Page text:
For Juan Carlos, whose 71-year-old father disappeared 15 months ago from their hometown of Tepoztlán, a small colonial village just north of Mexico City, the violence and injustice are too widespread for any candidate to be able to stop.

Image: Women march holding banners that show some of the faces of 43 students who went missing nearly four years ago
Women march in Mexico City on May 26, 2018, holding banners that show the faces of some of the 43 students who went missing nearly four years ago.Anthony Vazquez / AP

“My feeling is that none of the candidates understand the problem we are facing and none of their proposals will change anything for the victims of violence and their families,” said Carlos.

Despite his misgivings, he is casting a vote.

"I’m voting for Anaya,” said Carlos. “It's not that I’m convinced to vote for Anaya, but I feel concerned about [López Obrador's] promises for amnesty for criminals.”

Political analyst Carlos Bravo Regidor said López Obrador is speaking about freeing lower-level offenders, “like the peasants who are cultivating poppy in the mountains of Guerrero, who are incredibly poor and incredibly isolated. Obrador says these people don’t belong in jail.”

But for Carlos, who will vote this Sunday for the first time without his father, “it’s everything that leads to impunity. You don’t have to be a member of a gang or cartel to be a criminal," he said, "and the chances of you being caught are so low in Mexico that so many people feel the power of taking someone’s life and get away with it.”

Image: Presidential candidate Ricardo Anaya kicks a soccer ball to supporters during a campaign rally
Mexican presidential candidate Ricardo Anaya kicks a soccer ball to supporters during a campaign rally in Mexico City on June 24, 2018.Ramon Espinosa / AP

While López Obrador leads the polls, the battle for second place is between Anaya and Meade.

Bravo Regidor thinks Meade will not win because he belongs to the same party as the country's current president, Enrique Peña Nieto.

Among the issues that have dogged Peña Nieto is Mexico's response to the U.S. since Donald Trump's candidacy and presidency, including his calls for a wall and the issues regarding trade and tariffs.

Image: Jose Antonio Meade greets supporters during a campaign rally in Saltillo
Jose Antonio Meade greets supporters during a campaign rally in Saltillo, Mexico, on une 27, 2018.Alberto Puente / Reuters

“One of the reasons people want to remove the PRI from power is how the Trump administration has been handled by President Nieto,” said Juan Gómez-Cruces, 35, who lives in Atlanta. Mexicans in the U.S. could register to participate in their home country's election.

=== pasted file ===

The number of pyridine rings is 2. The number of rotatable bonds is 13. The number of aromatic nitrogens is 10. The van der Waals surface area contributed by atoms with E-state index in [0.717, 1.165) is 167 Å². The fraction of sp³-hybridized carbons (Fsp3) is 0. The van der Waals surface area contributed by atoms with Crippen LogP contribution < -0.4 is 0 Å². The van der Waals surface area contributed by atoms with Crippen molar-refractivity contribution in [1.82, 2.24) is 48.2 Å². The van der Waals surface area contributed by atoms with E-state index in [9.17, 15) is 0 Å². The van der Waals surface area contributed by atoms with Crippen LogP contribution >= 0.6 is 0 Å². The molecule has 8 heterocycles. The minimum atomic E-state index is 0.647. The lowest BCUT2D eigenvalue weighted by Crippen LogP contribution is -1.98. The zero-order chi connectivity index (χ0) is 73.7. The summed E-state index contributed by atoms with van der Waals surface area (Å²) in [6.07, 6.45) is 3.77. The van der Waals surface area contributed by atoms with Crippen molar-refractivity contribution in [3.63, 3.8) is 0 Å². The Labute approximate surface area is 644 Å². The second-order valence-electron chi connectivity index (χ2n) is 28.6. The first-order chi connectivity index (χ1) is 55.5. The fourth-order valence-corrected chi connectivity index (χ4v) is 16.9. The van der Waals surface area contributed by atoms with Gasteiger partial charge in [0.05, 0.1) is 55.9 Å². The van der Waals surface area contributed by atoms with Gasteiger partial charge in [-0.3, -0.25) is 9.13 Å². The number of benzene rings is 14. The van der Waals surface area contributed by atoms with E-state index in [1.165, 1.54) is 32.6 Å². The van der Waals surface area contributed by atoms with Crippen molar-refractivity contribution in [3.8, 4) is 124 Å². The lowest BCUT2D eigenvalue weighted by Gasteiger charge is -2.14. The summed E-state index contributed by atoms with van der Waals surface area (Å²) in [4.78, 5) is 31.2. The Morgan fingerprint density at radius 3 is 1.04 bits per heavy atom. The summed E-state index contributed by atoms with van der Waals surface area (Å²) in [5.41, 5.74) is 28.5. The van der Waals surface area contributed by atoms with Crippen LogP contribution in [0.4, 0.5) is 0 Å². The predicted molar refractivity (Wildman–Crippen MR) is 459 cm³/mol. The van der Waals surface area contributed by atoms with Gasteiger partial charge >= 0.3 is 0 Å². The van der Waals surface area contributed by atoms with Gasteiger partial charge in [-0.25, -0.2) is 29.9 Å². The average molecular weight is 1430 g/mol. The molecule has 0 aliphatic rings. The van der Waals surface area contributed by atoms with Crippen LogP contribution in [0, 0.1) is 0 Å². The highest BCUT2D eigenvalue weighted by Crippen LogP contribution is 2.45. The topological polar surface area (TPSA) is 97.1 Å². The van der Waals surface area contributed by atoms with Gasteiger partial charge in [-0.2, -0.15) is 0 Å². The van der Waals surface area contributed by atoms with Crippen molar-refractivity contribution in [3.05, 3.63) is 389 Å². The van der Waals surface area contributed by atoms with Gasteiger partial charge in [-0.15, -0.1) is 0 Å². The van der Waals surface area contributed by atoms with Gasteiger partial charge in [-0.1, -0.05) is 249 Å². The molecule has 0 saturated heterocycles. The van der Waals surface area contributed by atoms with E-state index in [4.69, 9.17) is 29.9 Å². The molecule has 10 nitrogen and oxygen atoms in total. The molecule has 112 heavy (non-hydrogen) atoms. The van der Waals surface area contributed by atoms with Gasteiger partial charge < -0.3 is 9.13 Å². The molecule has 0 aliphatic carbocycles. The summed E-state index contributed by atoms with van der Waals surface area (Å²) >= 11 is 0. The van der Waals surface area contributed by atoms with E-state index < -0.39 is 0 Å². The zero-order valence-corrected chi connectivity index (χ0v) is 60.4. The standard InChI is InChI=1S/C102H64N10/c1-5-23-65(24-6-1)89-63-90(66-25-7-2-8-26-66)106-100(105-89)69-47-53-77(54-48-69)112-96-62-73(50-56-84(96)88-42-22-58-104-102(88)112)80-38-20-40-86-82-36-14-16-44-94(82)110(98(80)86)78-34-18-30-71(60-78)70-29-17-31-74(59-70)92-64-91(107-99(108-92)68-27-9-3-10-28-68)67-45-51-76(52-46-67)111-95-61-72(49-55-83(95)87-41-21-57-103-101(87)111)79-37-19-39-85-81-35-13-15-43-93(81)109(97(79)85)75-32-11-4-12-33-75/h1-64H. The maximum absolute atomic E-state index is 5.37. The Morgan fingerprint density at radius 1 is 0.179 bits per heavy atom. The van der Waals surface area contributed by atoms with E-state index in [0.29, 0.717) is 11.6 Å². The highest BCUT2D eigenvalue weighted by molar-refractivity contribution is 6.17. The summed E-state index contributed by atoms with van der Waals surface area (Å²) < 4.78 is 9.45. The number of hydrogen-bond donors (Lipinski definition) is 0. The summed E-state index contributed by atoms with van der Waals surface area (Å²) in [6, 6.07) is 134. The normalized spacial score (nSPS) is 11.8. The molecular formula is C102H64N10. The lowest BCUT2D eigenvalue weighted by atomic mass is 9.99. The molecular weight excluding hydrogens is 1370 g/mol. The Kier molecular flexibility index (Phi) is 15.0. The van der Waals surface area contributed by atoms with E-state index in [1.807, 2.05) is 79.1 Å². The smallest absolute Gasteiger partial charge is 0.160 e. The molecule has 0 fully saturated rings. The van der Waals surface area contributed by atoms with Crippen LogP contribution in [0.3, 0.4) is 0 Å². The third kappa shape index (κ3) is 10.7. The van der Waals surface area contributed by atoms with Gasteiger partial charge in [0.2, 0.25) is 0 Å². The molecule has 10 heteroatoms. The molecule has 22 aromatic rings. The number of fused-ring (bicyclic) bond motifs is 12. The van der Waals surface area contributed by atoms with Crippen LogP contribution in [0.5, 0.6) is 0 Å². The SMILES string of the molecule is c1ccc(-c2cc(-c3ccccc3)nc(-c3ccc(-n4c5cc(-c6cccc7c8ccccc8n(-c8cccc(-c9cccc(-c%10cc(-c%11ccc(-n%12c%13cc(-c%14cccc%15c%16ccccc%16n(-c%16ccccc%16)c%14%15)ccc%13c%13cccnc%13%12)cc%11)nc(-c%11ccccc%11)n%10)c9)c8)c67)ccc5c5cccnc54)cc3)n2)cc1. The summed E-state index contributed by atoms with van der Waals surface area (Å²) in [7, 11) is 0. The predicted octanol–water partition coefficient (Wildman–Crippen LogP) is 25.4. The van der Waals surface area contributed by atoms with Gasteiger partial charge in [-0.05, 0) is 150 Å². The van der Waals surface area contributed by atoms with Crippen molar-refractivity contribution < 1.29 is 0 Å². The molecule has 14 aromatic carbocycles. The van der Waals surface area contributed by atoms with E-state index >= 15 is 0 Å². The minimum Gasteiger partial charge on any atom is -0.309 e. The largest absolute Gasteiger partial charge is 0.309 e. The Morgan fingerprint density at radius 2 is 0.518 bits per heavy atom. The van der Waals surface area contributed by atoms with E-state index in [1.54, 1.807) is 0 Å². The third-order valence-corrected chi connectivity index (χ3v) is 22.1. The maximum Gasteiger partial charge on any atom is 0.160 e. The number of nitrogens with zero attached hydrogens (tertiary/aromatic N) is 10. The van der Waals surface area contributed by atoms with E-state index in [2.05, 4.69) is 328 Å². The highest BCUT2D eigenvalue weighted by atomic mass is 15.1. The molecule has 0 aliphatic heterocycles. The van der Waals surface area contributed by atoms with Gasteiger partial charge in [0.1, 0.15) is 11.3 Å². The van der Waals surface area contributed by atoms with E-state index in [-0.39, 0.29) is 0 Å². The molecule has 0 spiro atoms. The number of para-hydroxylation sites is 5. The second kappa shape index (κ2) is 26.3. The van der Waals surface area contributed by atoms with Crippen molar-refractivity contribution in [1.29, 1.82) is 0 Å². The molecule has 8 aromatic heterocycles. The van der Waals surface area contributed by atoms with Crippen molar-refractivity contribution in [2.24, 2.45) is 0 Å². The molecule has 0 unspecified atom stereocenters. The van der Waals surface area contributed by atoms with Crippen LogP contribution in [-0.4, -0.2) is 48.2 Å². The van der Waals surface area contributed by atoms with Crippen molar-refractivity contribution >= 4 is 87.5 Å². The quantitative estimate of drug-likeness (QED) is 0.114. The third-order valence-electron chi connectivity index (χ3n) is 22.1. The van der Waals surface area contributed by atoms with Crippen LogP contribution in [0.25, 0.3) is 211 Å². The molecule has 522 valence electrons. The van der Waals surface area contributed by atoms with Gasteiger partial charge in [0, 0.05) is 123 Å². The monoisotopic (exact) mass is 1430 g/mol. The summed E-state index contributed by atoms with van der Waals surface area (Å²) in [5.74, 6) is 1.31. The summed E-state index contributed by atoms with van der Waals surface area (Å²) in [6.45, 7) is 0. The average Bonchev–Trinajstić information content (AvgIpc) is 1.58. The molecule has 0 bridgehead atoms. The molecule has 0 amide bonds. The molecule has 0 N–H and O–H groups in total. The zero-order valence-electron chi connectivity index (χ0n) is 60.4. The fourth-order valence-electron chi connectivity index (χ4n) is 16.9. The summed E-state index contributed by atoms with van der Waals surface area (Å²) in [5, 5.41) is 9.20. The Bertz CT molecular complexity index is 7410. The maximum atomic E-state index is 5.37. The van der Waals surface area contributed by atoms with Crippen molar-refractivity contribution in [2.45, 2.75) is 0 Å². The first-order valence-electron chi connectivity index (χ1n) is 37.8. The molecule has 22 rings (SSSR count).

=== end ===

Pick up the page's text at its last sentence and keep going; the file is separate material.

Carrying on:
Gómez-Cruces says he remembers Nieto inviting Trump to Mexico when he was still a candidate. “It was embarrassing,” said Gomez, “and now after what’s happened with immigration, the separation of children, people don’t think Nieto is strong with Trump.”

López Obrador's early stance against Trump, including saying he would denounce the building of a wall as a human rights violation, garnered him early attention and support.

Supporters of López Obrador are worried that he will lose the election to corruption. But the buildup of the Morena party and its coalitions have amassed great political power that makes a win almost a certainty. The party was created in 2011 to elevate López Obrador's presidential bid for the 2012 election.

Morena consists of a coalition of political parties made up of the leftist Labor Party (PL) and the right wing Social Encounter Party (PES).

“AMLO has such a commanding lead in the polls this time around that, even if there is some corruption and fraud, as it will probably occur in localized instances, it is inconceivable that it will be of such a magnitude that it would alter the election in any fundamental way," said Reséndez. " At this point it seems like a clear-cut outcome."

There are 87 million Mexicans in the country and abroad who are registered to vote. President Enrique Peña Nieto’s successor will take office Dec. 1.

NBC News producer Annie Rose Ramos reported from Mexico City and NBC Latino contributor Irvis Orozco reported from Sacramento, California.